Michiana's newest forecaster: meet Potawatomi Poppy

NOW: Michiana’s newest forecaster: meet Potawatomi Poppy

SOUTH BEND, Ind. -- Move over, Punxsutawney Phil! Michiana has a new groundhog ready to give her forecast on February 2.

Groundhog's Day is a popular winter weather tradition all across the country, culminating when Punxsutawney Phil emerges from his burrow and predicts what the rest of the winter season has in store for us.

The Potawatomi Zoo in South Bend rescued a groundhog, named Potawatomi Poppy, last fall. She is an Animal Ambassador for the zoo. When she isn't needed for her forecasting abilities, she lives in a warm barn at the zoo with lots of places to run and hide.

Now, she is getting ready to be the star of the holiday right here at home.

Amanda Brunson-Cruz is the Education and Volunteer Coordinator at the zoo, and she introduced us to this furry forecaster.

"She's a rodent. She's one of the bigger rodents you can find around here," Brunson-Cruz explained.

Groundhogs, also called woodchucks, live all around us in Michiana. They can be found in the eastern United States into southern Canada. There may be some in your own backyard.

"These guys dig really impressive burrows that can be two to six feet deep and over 40 feet long," she said.

So how did this burrowing critter lead to a holiday?

"In some cases, if she's near a burrow and she's startled, she'll often run back inside," Brunson-Cruz answered. "So if she were to see something new or hear a weird noise, she'd go seek safety and her burrow."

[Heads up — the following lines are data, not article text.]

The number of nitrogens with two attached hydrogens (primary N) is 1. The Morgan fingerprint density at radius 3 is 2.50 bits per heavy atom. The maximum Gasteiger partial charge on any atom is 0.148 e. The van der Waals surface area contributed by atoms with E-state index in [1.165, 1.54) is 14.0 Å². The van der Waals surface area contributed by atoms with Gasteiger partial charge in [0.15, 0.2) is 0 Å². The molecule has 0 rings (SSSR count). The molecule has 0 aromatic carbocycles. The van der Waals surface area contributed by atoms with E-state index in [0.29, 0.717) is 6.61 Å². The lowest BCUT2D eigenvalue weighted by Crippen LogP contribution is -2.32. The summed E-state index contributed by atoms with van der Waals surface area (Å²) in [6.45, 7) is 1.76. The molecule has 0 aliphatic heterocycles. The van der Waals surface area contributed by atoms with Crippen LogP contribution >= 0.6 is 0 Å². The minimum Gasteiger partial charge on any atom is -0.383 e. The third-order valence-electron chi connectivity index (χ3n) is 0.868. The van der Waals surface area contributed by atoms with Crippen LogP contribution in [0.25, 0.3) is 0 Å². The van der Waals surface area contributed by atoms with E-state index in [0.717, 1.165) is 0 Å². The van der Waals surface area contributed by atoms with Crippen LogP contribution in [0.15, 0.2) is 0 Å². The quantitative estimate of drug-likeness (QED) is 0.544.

She went on to tell us that the tradition of Groundhog's Day actually started in Germany, but groundhogs don't live there. The original holiday started with badgers.

Now, the folklore goes that if a groundhog is startled by its own shadow, and seeks shelter in its burrow, we will see six more weeks of winter.

Poppy will be put to the test this week.

"She will definitely do a forecast for us," Brunson-Cruz shared. "I think she'll do a better job than Punxsutawney Phil personally, but we'll have her out that morning and see what happens." 

If Poppy isn't scared - meaning she doesn't see her shadow - the folklore says that spring is just around the corner.

She is set to give her prediction around 10 a.m. on February 2, at her home, the zoo. The zoo is not currently open for the season for any in-person visitors for this event, but they will do a Facebook Live event for you and your family to watch her report.

Do we think she will give a better forecast than a meteorologist?

"Probably not," Brunson-Cruz laughed. "But she's still very cute."


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